Leaving Property In a Will
What can a property protection will trust do for you?
What is a property protection will trust?
Creating a Property Protection Trust (sometimes called an Asset Protection Trust or a Property Preservation Trust) through your will allows someone to benefit from your estate after you have died as if he or she owned the assets, without actually inheriting it. The value of his or her estate is therefore kept minimised.
Why Should You Consider Creating One?
The reason to create these types of trusts through your will is to prevent the wealth of the person who dies first from being used to pay for care fees for the spouse. Your children inherit a greater value.
If you have children and you die without having made a will, then your husband or wife automatically inherits the first £270,000 of value in the estate and half of the remainder. The children receive the other half of the remainder.
Many couples make wills that transfer all of the estate to the other, if the other survives, otherwise all to children.
The intention in both cases is for the survivor to be able to live comfortably for the rest of his or her life, before the joint wealth that both parents have accumulated over their lifetimes is passed on to the next generation.
In these situations, the surviving spouse will find himself or herself much wealthier as an individual as a result of the death of his or her husband or wife.
The issue here is not so much that the surviving spouse is more likely to have assets over the threshold at which he or she must pay for elderly care (because that threshold is relatively low), but rather that he or she has more wealth that can be used to pay such fees before falling back below the threshold.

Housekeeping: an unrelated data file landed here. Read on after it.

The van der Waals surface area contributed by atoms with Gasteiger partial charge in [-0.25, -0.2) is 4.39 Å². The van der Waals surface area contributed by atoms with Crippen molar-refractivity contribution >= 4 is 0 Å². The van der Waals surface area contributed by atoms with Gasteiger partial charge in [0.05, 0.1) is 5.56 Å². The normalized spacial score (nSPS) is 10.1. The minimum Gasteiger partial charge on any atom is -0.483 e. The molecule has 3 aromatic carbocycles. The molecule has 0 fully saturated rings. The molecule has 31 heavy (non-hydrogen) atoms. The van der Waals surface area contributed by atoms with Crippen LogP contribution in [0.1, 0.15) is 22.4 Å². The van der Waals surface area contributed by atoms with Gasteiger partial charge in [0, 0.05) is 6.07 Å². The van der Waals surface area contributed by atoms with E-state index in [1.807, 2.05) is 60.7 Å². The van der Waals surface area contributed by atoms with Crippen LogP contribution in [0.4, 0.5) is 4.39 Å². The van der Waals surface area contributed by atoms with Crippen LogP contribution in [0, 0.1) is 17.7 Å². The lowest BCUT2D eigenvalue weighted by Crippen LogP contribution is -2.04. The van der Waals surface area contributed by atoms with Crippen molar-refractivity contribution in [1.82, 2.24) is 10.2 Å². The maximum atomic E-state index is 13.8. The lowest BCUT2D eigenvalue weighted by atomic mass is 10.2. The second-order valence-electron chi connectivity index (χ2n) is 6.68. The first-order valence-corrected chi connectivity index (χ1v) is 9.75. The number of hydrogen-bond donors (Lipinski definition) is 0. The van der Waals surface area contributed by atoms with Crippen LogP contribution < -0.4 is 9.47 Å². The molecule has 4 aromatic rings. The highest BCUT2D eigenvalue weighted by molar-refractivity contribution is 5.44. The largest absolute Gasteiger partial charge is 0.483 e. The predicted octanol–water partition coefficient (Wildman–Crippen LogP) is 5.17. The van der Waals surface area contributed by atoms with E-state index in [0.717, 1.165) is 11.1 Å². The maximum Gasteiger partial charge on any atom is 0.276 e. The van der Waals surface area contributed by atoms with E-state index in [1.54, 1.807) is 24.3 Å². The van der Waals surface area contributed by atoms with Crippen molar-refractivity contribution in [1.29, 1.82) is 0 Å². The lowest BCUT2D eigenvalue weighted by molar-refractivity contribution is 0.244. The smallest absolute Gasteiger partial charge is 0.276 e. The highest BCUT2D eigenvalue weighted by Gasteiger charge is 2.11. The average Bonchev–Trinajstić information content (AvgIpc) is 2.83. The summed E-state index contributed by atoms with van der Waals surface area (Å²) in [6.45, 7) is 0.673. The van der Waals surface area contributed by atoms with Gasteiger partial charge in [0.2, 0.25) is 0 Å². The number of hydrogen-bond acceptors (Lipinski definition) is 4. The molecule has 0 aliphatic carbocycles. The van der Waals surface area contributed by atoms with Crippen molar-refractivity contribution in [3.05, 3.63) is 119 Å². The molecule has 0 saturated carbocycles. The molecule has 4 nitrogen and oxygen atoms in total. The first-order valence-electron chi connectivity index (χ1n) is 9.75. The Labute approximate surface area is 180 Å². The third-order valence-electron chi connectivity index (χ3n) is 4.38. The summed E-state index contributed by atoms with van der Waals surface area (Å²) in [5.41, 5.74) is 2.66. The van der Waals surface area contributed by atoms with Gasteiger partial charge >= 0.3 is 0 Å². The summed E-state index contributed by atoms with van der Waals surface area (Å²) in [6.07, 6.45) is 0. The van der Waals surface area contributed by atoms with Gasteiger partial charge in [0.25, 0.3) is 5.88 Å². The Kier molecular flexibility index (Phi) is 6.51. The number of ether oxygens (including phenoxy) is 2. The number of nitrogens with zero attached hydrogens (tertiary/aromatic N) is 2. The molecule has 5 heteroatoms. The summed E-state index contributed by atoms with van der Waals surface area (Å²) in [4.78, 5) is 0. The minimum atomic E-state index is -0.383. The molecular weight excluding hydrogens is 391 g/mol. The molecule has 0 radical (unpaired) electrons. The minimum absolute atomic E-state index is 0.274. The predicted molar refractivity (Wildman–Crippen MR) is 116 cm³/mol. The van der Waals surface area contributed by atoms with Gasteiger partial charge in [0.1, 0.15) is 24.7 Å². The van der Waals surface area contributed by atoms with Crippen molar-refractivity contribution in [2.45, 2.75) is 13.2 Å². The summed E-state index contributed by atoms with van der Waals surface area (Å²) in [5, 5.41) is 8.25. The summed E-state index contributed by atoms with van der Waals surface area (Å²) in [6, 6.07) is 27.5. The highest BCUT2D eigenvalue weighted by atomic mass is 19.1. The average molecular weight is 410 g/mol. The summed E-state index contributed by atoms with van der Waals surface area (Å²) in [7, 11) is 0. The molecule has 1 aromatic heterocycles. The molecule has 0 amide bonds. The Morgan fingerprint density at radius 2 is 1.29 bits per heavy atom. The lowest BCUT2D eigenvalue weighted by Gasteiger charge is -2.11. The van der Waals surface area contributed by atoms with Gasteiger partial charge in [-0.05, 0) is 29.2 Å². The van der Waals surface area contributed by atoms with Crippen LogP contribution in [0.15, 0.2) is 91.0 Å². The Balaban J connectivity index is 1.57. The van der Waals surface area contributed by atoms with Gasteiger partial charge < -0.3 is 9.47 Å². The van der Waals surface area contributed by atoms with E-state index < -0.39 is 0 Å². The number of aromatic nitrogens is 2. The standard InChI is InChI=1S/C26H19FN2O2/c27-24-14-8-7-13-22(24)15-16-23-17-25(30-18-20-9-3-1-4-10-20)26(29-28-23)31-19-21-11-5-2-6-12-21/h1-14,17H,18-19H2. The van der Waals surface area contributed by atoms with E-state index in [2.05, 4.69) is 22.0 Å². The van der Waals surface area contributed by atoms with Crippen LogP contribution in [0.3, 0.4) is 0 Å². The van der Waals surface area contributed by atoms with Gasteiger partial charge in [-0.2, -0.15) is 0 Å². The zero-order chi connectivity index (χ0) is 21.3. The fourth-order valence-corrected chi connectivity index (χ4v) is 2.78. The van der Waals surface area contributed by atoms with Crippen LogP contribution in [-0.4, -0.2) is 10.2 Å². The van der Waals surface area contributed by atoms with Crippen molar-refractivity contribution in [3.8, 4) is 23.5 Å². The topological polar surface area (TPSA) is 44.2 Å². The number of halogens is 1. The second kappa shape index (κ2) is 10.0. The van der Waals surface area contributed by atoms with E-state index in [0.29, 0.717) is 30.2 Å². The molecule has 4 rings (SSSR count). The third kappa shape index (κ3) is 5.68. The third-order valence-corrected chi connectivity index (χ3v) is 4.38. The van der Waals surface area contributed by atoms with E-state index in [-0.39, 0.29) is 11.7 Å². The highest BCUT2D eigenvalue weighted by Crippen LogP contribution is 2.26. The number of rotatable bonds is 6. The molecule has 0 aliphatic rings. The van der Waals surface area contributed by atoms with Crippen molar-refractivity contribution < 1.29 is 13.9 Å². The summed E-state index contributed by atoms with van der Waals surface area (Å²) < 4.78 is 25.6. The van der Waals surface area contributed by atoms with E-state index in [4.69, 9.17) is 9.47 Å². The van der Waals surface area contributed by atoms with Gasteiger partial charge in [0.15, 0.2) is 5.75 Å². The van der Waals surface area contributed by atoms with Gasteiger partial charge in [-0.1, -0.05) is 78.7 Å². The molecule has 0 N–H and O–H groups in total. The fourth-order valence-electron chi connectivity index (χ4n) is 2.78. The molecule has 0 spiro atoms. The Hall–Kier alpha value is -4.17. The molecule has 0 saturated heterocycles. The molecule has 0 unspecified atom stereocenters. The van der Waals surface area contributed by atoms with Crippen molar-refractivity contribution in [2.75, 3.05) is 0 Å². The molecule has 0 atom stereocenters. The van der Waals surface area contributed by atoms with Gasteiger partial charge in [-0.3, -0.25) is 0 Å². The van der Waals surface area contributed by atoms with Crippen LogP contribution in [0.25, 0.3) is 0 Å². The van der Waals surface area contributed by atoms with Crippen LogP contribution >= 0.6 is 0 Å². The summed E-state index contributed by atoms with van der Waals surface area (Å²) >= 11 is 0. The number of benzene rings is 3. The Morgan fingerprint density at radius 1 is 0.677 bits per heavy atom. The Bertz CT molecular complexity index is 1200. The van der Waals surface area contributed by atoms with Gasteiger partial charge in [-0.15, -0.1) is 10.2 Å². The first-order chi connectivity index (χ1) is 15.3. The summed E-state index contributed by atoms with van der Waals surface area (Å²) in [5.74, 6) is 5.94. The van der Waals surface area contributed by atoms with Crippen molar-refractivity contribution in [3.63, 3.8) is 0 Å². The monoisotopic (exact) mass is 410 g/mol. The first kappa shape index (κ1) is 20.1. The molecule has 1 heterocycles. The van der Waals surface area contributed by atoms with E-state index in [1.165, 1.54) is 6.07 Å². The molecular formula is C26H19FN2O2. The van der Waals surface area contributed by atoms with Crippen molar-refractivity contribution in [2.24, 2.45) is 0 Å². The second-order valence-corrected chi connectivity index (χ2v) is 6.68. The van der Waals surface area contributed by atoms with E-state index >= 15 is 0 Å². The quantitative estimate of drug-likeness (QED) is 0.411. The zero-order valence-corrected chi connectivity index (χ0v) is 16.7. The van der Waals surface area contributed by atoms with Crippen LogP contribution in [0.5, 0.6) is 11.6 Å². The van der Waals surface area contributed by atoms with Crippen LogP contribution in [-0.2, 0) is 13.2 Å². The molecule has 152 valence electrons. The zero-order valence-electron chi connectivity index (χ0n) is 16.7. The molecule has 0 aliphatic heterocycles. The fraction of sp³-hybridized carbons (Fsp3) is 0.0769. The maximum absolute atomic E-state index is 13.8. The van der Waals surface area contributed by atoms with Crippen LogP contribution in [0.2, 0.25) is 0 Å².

Many people feel that care fees erode what would otherwise be their children’s inheritance.
Mr and Mrs Jones have assets worth £300,000 together, primarily in the value of their home. At this level of wealth, their joint estate does not qualify for inheritance tax at any rate.
They wish to leave as much as possible of their estate to their son.
Mr Jones dies before Mrs Jones, leaving her his share in the home and all his other assets.
After 2 years of continuing to live at home, Mrs Jones needs care and moves to a nursing home. Fees are slightly less than the UK average at £30,000 per year. Her new level of wealth means that she may have to pay such fees for just over 9 years (before her wealth drops below the current threshold for paying fees of £23,250).
She lives for 7 more years, and their son inherits £90,000.
However, had Mr Jones placed his assets in a property protection trust, Mrs Jones would still have been able to live in the family home, but the value of her estate would have been still £150,000 just after Mr Jones’s death. Care costs for 7 years would have reduced the value of her estate to £14,250 (the level at which your local authority pays all care costs).
However, their son would have inherited that £14,250 plus the £150,000 left in trust
For help and advice with Estate Planning including Lasting Powers of Attorney, Wills, Trusts and Probate; call our team on 0203 488 7503, 01992 236 110 or contact us by email at firstname.lastname@example.org or via our website www.walshwestcca.com